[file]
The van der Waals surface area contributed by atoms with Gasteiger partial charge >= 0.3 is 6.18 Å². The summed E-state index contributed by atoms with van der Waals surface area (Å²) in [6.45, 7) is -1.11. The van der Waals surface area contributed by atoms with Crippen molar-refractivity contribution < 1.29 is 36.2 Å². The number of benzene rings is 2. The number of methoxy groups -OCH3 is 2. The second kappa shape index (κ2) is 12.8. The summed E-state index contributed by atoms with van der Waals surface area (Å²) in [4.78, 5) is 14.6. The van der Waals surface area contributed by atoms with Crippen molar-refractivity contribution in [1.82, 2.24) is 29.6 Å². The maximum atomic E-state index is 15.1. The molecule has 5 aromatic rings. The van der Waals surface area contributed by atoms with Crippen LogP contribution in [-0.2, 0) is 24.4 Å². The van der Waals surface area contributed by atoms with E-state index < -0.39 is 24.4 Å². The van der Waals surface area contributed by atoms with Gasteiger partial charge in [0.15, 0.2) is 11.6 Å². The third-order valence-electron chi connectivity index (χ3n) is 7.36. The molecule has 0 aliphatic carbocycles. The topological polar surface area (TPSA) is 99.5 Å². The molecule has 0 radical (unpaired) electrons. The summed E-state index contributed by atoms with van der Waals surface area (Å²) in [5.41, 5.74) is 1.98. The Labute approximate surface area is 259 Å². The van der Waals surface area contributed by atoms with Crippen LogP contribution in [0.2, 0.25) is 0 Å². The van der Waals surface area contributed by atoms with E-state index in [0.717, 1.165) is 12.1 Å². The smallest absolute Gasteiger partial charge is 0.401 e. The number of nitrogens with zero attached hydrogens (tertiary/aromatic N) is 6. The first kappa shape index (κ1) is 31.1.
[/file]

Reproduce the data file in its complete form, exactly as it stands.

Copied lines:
The van der Waals surface area contributed by atoms with Gasteiger partial charge >= 0.3 is 6.18 Å². The summed E-state index contributed by atoms with van der Waals surface area (Å²) in [6.45, 7) is -1.11. The van der Waals surface area contributed by atoms with Crippen molar-refractivity contribution < 1.29 is 36.2 Å². The number of benzene rings is 2. The number of methoxy groups -OCH3 is 2. The second kappa shape index (κ2) is 12.8. The summed E-state index contributed by atoms with van der Waals surface area (Å²) in [4.78, 5) is 14.6. The van der Waals surface area contributed by atoms with Crippen molar-refractivity contribution in [1.82, 2.24) is 29.6 Å². The maximum atomic E-state index is 15.1. The molecule has 5 aromatic rings. The van der Waals surface area contributed by atoms with Crippen LogP contribution in [-0.2, 0) is 24.4 Å². The van der Waals surface area contributed by atoms with E-state index < -0.39 is 24.4 Å². The van der Waals surface area contributed by atoms with Gasteiger partial charge in [0.15, 0.2) is 11.6 Å². The third-order valence-electron chi connectivity index (χ3n) is 7.36. The molecule has 0 aliphatic carbocycles. The topological polar surface area (TPSA) is 99.5 Å². The molecule has 0 radical (unpaired) electrons. The summed E-state index contributed by atoms with van der Waals surface area (Å²) in [5.41, 5.74) is 1.98. The Labute approximate surface area is 259 Å². The van der Waals surface area contributed by atoms with Crippen LogP contribution in [0.2, 0.25) is 0 Å². The van der Waals surface area contributed by atoms with E-state index in [0.717, 1.165) is 12.1 Å². The smallest absolute Gasteiger partial charge is 0.401 e. The number of nitrogens with zero attached hydrogens (tertiary/aromatic N) is 6. The first kappa shape index (κ1) is 31.1.